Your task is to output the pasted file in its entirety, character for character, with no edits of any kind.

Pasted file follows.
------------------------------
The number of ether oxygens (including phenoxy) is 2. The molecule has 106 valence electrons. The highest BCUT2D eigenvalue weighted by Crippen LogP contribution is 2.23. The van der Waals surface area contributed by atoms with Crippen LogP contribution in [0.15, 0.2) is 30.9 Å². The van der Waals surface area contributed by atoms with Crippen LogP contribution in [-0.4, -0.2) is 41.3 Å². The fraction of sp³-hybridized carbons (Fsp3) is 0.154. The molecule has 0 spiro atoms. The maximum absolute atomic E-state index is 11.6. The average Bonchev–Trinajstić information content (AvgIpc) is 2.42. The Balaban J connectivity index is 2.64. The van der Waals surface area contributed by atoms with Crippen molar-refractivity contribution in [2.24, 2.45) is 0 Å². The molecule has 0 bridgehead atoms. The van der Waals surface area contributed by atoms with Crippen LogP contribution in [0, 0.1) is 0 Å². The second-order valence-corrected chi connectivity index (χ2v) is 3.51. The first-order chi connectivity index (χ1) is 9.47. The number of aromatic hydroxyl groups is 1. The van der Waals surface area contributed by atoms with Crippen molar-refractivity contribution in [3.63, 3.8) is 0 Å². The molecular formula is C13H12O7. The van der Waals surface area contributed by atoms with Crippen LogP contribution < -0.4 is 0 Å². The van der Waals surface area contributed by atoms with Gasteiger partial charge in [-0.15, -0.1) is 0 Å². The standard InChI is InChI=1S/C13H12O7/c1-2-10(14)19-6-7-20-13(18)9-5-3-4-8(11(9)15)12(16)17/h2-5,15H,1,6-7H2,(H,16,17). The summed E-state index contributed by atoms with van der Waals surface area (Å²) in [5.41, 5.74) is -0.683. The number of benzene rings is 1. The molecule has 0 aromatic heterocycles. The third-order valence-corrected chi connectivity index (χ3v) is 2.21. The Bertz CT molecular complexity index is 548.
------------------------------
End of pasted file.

The number of ether oxygens (including phenoxy) is 2. The molecule has 106 valence electrons. The highest BCUT2D eigenvalue weighted by Crippen LogP contribution is 2.23. The van der Waals surface area contributed by atoms with Crippen LogP contribution in [0.15, 0.2) is 30.9 Å². The van der Waals surface area contributed by atoms with Crippen LogP contribution in [-0.4, -0.2) is 41.3 Å². The fraction of sp³-hybridized carbons (Fsp3) is 0.154. The molecule has 0 spiro atoms. The maximum absolute atomic E-state index is 11.6. The average Bonchev–Trinajstić information content (AvgIpc) is 2.42. The Balaban J connectivity index is 2.64. The van der Waals surface area contributed by atoms with Crippen molar-refractivity contribution in [2.24, 2.45) is 0 Å². The molecule has 0 bridgehead atoms. The van der Waals surface area contributed by atoms with Crippen LogP contribution in [0, 0.1) is 0 Å². The second-order valence-corrected chi connectivity index (χ2v) is 3.51. The first-order chi connectivity index (χ1) is 9.47. The number of aromatic hydroxyl groups is 1. The van der Waals surface area contributed by atoms with Crippen molar-refractivity contribution in [3.63, 3.8) is 0 Å². The molecular formula is C13H12O7. The van der Waals surface area contributed by atoms with Crippen LogP contribution < -0.4 is 0 Å². The van der Waals surface area contributed by atoms with Gasteiger partial charge in [-0.15, -0.1) is 0 Å². The standard InChI is InChI=1S/C13H12O7/c1-2-10(14)19-6-7-20-13(18)9-5-3-4-8(11(9)15)12(16)17/h2-5,15H,1,6-7H2,(H,16,17). The summed E-state index contributed by atoms with van der Waals surface area (Å²) in [5.41, 5.74) is -0.683. The number of benzene rings is 1. The molecule has 0 aromatic heterocycles. The third-order valence-corrected chi connectivity index (χ3v) is 2.21. The Bertz CT molecular complexity index is 548.